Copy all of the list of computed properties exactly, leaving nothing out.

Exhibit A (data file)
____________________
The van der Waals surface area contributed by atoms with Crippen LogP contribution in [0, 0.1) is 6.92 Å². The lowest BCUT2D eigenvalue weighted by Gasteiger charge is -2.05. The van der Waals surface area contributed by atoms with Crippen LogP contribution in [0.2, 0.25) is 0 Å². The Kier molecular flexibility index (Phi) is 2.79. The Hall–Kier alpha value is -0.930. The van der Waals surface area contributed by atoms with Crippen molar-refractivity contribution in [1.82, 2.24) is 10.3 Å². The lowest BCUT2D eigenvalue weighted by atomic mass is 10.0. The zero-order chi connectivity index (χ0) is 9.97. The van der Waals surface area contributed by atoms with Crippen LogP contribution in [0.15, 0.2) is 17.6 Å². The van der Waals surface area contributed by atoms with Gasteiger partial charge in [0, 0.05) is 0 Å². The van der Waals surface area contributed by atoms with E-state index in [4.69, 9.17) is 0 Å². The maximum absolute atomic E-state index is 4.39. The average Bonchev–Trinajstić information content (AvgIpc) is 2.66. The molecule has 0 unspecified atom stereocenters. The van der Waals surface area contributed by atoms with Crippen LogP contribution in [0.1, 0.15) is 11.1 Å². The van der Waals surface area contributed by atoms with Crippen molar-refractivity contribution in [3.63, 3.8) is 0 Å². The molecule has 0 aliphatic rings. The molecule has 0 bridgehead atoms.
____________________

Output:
The van der Waals surface area contributed by atoms with Crippen LogP contribution in [0, 0.1) is 6.92 Å². The lowest BCUT2D eigenvalue weighted by Gasteiger charge is -2.05. The van der Waals surface area contributed by atoms with Crippen LogP contribution in [0.2, 0.25) is 0 Å². The Kier molecular flexibility index (Phi) is 2.79. The Hall–Kier alpha value is -0.930. The van der Waals surface area contributed by atoms with Crippen molar-refractivity contribution in [1.82, 2.24) is 10.3 Å². The lowest BCUT2D eigenvalue weighted by atomic mass is 10.0. The zero-order chi connectivity index (χ0) is 9.97. The van der Waals surface area contributed by atoms with Crippen LogP contribution in [0.15, 0.2) is 17.6 Å². The van der Waals surface area contributed by atoms with Gasteiger partial charge in [0, 0.05) is 0 Å². The van der Waals surface area contributed by atoms with E-state index in [4.69, 9.17) is 0 Å². The maximum absolute atomic E-state index is 4.39. The average Bonchev–Trinajstić information content (AvgIpc) is 2.66. The molecule has 0 unspecified atom stereocenters. The van der Waals surface area contributed by atoms with Crippen LogP contribution in [0.1, 0.15) is 11.1 Å². The van der Waals surface area contributed by atoms with Crippen molar-refractivity contribution in [3.63, 3.8) is 0 Å². The molecule has 0 aliphatic rings. The molecule has 0 bridgehead atoms.